• Registered Nurses (RNs): RNs coordinate patient care, analyze test results, perform more complex medical procedures and oversee CNAs and LPNs. RNs must have an associate’s or bachelor’s degree in nursing or have a certificate in nursing from an accredited program. They must also pass a licensure exam.
  • Physicians: Physicians hold an MD or DO. They may have a variety of specialties, including geriatric medicine. They can diagnose illnesses and injuries and prescribe medications.

What are different types of care facilities?

Independent living/retirement communities

Independent living, or retirement, communities are designed for those who can live alone and care for themselves but appreciate the security of having an emergency alert system in their home, living near others in their age group, being free from the maintenance required by owning their own home and/or having a fixed monthly budget that won’t be effected by unexpected maintenance costs.

Assisted living

Assisted living communities offer many of the same benefits as retirement communities. However, those in assisted living communities receive additional support to complete some daily tasks, like bathing, dressing themselves and/or cooking. Nurses are available to help with other needs 24 hours a day.

Memory care

Memory care communities offer care to those suffering from Alzheimer’s or another form of dementia. They often operate in conjunction with an assisted living or skilled nursing facility. The memory care units are typically a separate area of the building or property.

Skilled nursing facilities/nursing homes

In skilled nursing facilities, the chronically ill of all ages who need a high level of support receive 24-hour a day care. Those who cannot care for themselves can find the help they need in skilled nursing facilities.

Respite facilities

Respite care is short-term assisted living for those who suffer an unexpected injury and/or need temporary care after being released from the hospital. Respite care facilities often include some form of physical theory and/or occupational rehabilitation.

Adult day service

Adult day services cater to those who can live with family members or other loved ones but who cannot be safely left alone when their caregivers are at work. These facilities typically have some level of medical support on site, but focus more on offering a safe and active place for visitors during daytime hours only.

Who's it for?


Anyone who has recently retired and wishes to decrease the work they need to do to maintain their own home should consider retirement communities.


The children, grandchildren and other family or friends of seniors should research assisted living communities near the home of their loved one. This type of research will give them a sense of when their loved one should move to this kind of community and how much money will be necessary to support their stay.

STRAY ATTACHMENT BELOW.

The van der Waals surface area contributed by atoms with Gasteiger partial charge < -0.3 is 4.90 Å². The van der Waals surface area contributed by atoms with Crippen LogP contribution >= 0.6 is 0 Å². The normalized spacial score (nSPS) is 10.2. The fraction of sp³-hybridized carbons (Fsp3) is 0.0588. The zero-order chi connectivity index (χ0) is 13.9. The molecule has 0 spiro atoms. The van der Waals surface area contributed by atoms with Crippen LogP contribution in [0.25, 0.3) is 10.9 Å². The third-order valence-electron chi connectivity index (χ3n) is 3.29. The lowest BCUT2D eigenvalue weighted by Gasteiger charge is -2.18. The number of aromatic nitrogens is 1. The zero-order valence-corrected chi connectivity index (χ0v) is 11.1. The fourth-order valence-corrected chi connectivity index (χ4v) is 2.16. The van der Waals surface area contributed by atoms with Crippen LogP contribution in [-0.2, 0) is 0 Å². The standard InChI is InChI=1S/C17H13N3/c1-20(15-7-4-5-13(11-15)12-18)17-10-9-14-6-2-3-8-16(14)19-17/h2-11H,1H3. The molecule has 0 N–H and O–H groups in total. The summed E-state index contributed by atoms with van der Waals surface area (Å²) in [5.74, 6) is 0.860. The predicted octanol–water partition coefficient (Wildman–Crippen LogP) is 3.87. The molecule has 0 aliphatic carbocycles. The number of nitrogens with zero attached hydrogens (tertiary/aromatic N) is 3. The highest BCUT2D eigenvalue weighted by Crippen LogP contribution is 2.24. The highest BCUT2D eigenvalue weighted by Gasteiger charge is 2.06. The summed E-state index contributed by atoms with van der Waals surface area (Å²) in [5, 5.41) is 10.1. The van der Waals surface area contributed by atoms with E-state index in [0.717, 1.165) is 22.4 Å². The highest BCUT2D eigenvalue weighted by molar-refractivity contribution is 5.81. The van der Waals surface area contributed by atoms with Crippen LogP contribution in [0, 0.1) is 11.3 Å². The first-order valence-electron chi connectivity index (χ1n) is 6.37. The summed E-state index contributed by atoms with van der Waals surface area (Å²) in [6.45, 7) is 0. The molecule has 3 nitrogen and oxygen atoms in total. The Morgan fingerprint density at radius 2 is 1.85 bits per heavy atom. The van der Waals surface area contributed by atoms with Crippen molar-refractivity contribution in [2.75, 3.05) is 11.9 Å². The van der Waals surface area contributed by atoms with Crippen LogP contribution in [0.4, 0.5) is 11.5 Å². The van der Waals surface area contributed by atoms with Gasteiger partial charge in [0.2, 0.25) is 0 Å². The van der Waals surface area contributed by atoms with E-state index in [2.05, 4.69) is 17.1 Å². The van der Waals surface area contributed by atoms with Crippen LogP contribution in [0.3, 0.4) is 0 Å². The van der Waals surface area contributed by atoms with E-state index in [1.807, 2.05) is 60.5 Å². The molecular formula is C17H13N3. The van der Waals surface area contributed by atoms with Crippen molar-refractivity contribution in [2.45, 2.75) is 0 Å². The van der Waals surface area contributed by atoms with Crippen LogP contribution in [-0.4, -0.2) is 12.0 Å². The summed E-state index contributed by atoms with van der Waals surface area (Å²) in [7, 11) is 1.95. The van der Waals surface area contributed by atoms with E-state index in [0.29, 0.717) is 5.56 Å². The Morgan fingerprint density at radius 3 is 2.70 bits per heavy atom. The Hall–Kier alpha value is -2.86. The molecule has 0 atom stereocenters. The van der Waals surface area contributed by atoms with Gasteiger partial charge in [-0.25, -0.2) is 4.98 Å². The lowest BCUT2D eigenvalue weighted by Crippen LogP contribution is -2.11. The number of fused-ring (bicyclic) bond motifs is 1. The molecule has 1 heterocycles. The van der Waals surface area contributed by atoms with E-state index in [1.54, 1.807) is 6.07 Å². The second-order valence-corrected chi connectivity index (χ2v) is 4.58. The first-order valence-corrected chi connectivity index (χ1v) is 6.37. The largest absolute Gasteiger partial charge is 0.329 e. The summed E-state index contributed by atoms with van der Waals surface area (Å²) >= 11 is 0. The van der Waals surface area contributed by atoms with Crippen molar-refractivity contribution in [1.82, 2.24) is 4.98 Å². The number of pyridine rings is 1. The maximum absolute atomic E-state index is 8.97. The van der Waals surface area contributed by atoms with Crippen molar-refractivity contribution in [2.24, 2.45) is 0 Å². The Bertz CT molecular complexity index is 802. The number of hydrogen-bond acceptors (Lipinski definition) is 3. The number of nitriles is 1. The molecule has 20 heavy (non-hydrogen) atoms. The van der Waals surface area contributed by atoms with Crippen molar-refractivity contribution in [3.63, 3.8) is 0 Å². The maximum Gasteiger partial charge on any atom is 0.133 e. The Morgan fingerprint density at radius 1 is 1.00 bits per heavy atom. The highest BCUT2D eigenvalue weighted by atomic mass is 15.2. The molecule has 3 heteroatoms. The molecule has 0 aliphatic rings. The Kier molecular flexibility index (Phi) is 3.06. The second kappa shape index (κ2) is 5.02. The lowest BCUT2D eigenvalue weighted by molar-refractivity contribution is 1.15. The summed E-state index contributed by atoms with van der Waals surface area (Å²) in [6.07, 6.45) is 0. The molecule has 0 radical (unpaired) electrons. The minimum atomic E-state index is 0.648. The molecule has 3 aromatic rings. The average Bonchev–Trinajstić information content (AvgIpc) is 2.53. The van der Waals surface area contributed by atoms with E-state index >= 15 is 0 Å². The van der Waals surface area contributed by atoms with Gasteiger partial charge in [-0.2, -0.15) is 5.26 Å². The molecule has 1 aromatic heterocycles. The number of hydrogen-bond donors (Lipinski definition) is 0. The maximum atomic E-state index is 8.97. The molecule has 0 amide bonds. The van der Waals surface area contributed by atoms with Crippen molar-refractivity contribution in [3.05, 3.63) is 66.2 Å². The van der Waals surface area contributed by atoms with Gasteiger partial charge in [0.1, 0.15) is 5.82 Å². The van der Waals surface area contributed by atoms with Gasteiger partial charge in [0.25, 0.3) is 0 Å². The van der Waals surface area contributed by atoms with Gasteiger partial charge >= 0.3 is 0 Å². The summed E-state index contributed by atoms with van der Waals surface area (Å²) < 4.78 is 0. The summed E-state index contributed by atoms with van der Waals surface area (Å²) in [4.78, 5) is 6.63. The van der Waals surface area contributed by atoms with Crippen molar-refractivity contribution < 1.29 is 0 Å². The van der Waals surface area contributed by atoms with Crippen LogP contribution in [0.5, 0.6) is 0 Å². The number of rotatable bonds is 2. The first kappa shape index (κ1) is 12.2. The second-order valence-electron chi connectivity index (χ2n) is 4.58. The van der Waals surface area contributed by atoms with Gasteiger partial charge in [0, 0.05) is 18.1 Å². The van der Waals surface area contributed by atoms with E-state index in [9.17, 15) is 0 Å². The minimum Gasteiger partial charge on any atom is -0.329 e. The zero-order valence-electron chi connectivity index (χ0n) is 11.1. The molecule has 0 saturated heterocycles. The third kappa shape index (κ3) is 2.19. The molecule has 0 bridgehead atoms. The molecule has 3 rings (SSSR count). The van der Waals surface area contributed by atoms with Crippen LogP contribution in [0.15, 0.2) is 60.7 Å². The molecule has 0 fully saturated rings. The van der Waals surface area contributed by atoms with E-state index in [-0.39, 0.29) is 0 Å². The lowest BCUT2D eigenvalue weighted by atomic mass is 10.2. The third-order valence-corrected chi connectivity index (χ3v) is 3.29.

Older seniors

Older seniors with more serious health problems will want to be aware of their options should they need more daily assistance in the future.

Chronically and/or seriously ill

Individuals with a debilitating chronic illness or medical condition may wish to investigate the residential choices that could make their lives easier by providing them with extra assistance.

Company reviews

  • Vi Living

    Vi Living owns and operates 10 continuing care retirement communities (CCRCs) across the United States. They have CCRCs in Scottsdale, Ariz., Palo Alto, Calif., San Diego, Calif., Highlands Ranch, Colo., Aventura, Fla., Lantana, Fla., Naples, Fla., Glenview, Ill. and Hilton Head Island, S.C. Offerings and amenities vary slightly by locations, so potential residents should look at the website of the specific CCRC they are interested in. The company was founded in 1987 and is headquartered in Chicago.

    • Best for Vi Living caters to people who want a simple payment system and a wide variety of onsite amenities.

  • Atria Senior Living

    Atria operates several housing options for seniors, including independent living communities, assisted living facilities and memory care facilities across the United States and Canada.

    • Best for Atria has a variety of facilities, which enables them to meet the needs of most individuals.

  • Aegis Living

    Aegis Living was founded in 1997 and is headquartered in Redmond, Wash. The company owns and operates respite care and memory care facilities as well as assisted living communities. They have locations in Washington, Nevada and California. They are working to expand their offerings in Washington.